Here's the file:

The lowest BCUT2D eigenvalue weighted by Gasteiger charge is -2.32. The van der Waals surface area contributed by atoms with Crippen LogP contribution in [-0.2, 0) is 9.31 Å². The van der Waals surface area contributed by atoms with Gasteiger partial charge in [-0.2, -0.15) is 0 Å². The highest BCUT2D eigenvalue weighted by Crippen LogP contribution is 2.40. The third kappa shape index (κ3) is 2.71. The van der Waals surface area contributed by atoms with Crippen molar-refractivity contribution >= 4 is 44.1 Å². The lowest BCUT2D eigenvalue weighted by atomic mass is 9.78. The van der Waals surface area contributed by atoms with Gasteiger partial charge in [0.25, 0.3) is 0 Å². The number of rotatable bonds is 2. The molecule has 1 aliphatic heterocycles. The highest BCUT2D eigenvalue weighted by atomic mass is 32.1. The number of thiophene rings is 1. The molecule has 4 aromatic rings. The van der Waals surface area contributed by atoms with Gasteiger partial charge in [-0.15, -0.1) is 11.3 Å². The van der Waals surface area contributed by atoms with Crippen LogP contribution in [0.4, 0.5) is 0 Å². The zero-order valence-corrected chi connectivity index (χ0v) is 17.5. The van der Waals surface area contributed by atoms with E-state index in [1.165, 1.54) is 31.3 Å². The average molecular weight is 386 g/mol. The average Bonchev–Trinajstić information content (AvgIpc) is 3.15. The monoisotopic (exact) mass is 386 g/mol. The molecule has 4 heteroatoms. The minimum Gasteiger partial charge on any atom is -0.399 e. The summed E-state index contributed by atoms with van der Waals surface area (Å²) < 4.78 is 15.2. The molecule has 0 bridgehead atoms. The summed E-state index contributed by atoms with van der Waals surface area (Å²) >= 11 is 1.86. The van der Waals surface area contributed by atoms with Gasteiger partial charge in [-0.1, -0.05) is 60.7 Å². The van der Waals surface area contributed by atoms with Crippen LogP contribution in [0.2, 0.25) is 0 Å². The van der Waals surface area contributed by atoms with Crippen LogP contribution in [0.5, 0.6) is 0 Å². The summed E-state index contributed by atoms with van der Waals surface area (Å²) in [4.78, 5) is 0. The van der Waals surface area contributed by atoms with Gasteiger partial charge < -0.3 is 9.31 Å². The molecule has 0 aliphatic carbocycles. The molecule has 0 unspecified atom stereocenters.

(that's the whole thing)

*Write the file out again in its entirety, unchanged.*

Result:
The lowest BCUT2D eigenvalue weighted by Gasteiger charge is -2.32. The van der Waals surface area contributed by atoms with Crippen LogP contribution in [-0.2, 0) is 9.31 Å². The van der Waals surface area contributed by atoms with Gasteiger partial charge in [-0.2, -0.15) is 0 Å². The highest BCUT2D eigenvalue weighted by Crippen LogP contribution is 2.40. The third kappa shape index (κ3) is 2.71. The van der Waals surface area contributed by atoms with Crippen molar-refractivity contribution >= 4 is 44.1 Å². The lowest BCUT2D eigenvalue weighted by atomic mass is 9.78. The van der Waals surface area contributed by atoms with Gasteiger partial charge in [0.25, 0.3) is 0 Å². The number of rotatable bonds is 2. The molecule has 1 aliphatic heterocycles. The highest BCUT2D eigenvalue weighted by atomic mass is 32.1. The number of thiophene rings is 1. The molecule has 4 aromatic rings. The van der Waals surface area contributed by atoms with Gasteiger partial charge in [-0.15, -0.1) is 11.3 Å². The van der Waals surface area contributed by atoms with Crippen LogP contribution in [0.4, 0.5) is 0 Å². The zero-order valence-corrected chi connectivity index (χ0v) is 17.5. The van der Waals surface area contributed by atoms with E-state index in [1.165, 1.54) is 31.3 Å². The average molecular weight is 386 g/mol. The average Bonchev–Trinajstić information content (AvgIpc) is 3.15. The monoisotopic (exact) mass is 386 g/mol. The molecule has 4 heteroatoms. The minimum Gasteiger partial charge on any atom is -0.399 e. The summed E-state index contributed by atoms with van der Waals surface area (Å²) < 4.78 is 15.2. The molecule has 0 bridgehead atoms. The summed E-state index contributed by atoms with van der Waals surface area (Å²) >= 11 is 1.86. The van der Waals surface area contributed by atoms with Gasteiger partial charge in [-0.1, -0.05) is 60.7 Å². The van der Waals surface area contributed by atoms with Crippen LogP contribution in [0.2, 0.25) is 0 Å². The van der Waals surface area contributed by atoms with Crippen LogP contribution in [0.5, 0.6) is 0 Å². The summed E-state index contributed by atoms with van der Waals surface area (Å²) in [4.78, 5) is 0. The van der Waals surface area contributed by atoms with Gasteiger partial charge < -0.3 is 9.31 Å². The molecule has 0 aliphatic carbocycles. The molecule has 0 unspecified atom stereocenters.